In the more distant past, evolutionary processes, climate disruptions, and major geologic changes (such as continental drift and the formation and breakage of land bridges) have also shaped the natural communities we see today. Without the historical perspective, we are severely handicapped in our ability to understand the present.

SJ: Right! Each place you visit, whether you realize it or not, reflects past events, with forces that made the natural community you see there today unique. I’ll add that you have to consider recent history as well—human history and natural disturbances such as fire, fire suppression, storms, and logging—to truly understand the story of the place.

CR: In addition to hiking, what other ways do you recommend enjoying the forest?

SJ: Two of my favorites are to slow down or to speed up. Slowing down and becoming more journey-oriented is a great way to enjoy exploring with kids. First, you have to drop your expectations of how far you’ll go or how much time it will take. Once you’ve done that (it can be surprisingly hard), you can really experience nature through their eyes. Kids have an eye for detail that fascinates me, and they’re more curious than most adults. My older son, Stephen, has a knack for spotting salamanders, while my younger son, Simon, would rather race woolly worms than reach the top of the next ridge. And, as research has repeatedly shown, we need to be doing more to get our kids out into nature.

I’m also a trail runner. Something I love about trail running is the amount of ground I can cover in a beautiful place on my own two feet. I’m not especially fast, and I often take my camera. Also, I find that the singular focus required to stay upright wholly occupies the distracted part of my mind, leaving the rest of my brain free to wander. Like most people whose lives exist in multiple dimensions (for me, that includes mom, professor, runner, business owner, and writer), my life can be pretty noisy. Running trails through the forest is my favorite way to quiet my mind, and, as a result, do my best thinking.

CR: Is it best to explore the southern Appalachian forests during a specific season, or can hiking be appreciated year round?

SJ: Each season brings its beauty. In our southern latitudes, you can enjoy hiking year-round, though some higher elevation areas, such as the Blue Ridge Parkway, are closed in the winter months. A crisp, clear winter day brings the best views, and, without the distraction of greenery, you can really appreciate the contours of the landscape. Spring brings a colorful parade of wildflowers as the days grow longer, while warm summer days invite quick dips in icy mountain streams and berry picking. Fall might yet be the best season, though—brilliant autumn colors and nighttime temperatures cool enough to really appreciate a toasty campfire at the end of your day.

CR: After reading Exploring Southern Appalachian Forests, how might I see my favorite hike in a different way?

TW: You’ve said this is your favorite hike, so there are things about it that you already love. Perhaps this hike is a favorite because it offers the calming influence of nature, “far from the madding crowd.” It may offer particular aesthetic charms, or perhaps a chance for birding, botanizing, berry picking, healthy exercise, or a spectacular view of waterfall or landscape. After readingExploring Southern Appalachian Forests, we hope that you will have added to these individual elements a broader appreciation of the hike’s natural setting. You will “see the forest” in addition to the many other things that drew you to this hike in the first place. As you take subsequent hikes, you’ll appreciate the diversity of species that occur along your favorite trail, and why they’ve formed the particular natural community you see. You’ll understand how both recent and deep histories have much to teach us about why your hike’s natural community is the way that it is. We also think you’ll be more attuned to the threats to the well-being of your favorite hike, so that you’ll be more inclined (and better prepared) to help protect its future integrity.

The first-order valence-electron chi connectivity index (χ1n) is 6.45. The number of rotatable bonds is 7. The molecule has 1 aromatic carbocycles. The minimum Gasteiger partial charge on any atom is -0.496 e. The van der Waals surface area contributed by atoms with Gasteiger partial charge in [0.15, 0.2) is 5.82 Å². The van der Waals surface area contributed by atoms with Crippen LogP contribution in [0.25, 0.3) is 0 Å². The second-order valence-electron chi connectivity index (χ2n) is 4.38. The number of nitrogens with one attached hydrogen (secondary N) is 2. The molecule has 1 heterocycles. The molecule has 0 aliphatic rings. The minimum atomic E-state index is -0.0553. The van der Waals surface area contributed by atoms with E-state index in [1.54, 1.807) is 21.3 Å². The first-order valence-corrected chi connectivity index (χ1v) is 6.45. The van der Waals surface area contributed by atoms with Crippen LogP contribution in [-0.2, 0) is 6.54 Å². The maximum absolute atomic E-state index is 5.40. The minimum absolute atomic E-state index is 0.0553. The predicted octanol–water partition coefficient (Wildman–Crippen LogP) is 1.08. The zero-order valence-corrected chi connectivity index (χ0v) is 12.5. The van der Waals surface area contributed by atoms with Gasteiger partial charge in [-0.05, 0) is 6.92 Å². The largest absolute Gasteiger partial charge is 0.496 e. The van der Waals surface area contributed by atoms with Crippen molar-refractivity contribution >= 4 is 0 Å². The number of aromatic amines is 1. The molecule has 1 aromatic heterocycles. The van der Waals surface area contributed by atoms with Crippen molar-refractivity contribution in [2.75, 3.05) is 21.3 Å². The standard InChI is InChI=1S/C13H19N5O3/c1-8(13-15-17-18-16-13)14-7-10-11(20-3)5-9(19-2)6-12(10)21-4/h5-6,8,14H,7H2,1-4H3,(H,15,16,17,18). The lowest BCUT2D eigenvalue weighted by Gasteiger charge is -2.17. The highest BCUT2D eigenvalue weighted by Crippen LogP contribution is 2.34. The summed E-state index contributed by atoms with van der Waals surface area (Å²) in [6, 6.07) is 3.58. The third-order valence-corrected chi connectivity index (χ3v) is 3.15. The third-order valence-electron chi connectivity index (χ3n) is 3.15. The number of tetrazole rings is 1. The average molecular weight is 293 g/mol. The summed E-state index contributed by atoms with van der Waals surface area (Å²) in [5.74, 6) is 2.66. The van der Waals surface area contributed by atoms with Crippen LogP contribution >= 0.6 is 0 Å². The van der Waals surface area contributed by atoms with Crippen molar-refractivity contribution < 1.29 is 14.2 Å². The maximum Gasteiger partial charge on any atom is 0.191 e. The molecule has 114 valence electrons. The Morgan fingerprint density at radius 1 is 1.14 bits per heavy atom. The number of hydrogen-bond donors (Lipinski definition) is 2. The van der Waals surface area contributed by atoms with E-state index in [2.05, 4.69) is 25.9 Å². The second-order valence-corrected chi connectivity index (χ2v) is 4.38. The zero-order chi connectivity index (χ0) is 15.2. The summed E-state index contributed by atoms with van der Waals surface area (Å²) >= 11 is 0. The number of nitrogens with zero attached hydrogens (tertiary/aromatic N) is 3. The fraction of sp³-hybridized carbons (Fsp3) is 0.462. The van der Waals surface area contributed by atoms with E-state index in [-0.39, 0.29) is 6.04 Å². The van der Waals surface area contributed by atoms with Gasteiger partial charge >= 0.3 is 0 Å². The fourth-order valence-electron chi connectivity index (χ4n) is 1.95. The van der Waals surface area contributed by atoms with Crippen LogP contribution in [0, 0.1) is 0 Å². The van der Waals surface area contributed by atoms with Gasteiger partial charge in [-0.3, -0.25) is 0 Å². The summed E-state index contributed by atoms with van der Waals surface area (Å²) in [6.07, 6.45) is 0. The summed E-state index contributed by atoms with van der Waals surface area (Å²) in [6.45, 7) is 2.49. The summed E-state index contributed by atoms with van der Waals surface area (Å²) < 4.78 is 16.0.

CR: All thirty hikes are on public lands. Why is it important to invest in public land? Under tightening budgets, can we really afford to own so much land?

SJ: National parks have been called “America’s Best Idea,” protecting scenic landscapes (and later, cultural and historical landmarks) for the enjoyment of all. This was a radical concept when originally proposed, particularly for a growing young nation that seemed to have unlimited natural resources. However, proponents recognized that the best way to balance competing interests for natural treasures was to purchase and protect them for future generations.

Our hikes utilize trails in national parks and national forests, as well as state parks. Although we discuss threats such as climate change and invasive exotic species, development as a result of a growing population could well be the biggest threat to the southern Appalachians. As more people flock to the mountains, public land becomes still more precious, providing recreational resources and protecting biodiversity, wildlife habitat, and clean water. Undeveloped land is shrinking rapidly, and much of what is left is irreplaceable. Private, nonprofit conservation organizations, such as the Southern Appalachian Highlands Conservancy, also play important roles in protecting natural areas, but they can only do so much with their limited resources. Public institutions must continue to play a leadership role in conservation.

The vision of public parks for all citizens is an enduring one, even as visitor populations swell and park resources are stretched thin. Public land is the best gift we can give to ourselves and to future generations!

Reference: A conversation with Stephanie B. Jeffries and Thomas R. Wentworth, authors of Exploring Southern Appalachian Forests: An Ecological Guide to 30 Great Hikes in the Carolinas, Georgia, Tennessee, and Virginia (University of North Carolina Press, Fall 2014). The text of this interview is available at www.ibiblio.org/uncp/media/jeffries/.

CONTACTS
Publicity: Gina Mahalek, 919-962-0581; gina_mahalek@unc.edu
Sales: Michael Donatelli, 919-962-0475; michael_donatelli@unc.edu
Rights: Vicky Wells, 919-962-0369; vicky_wells@unc.edu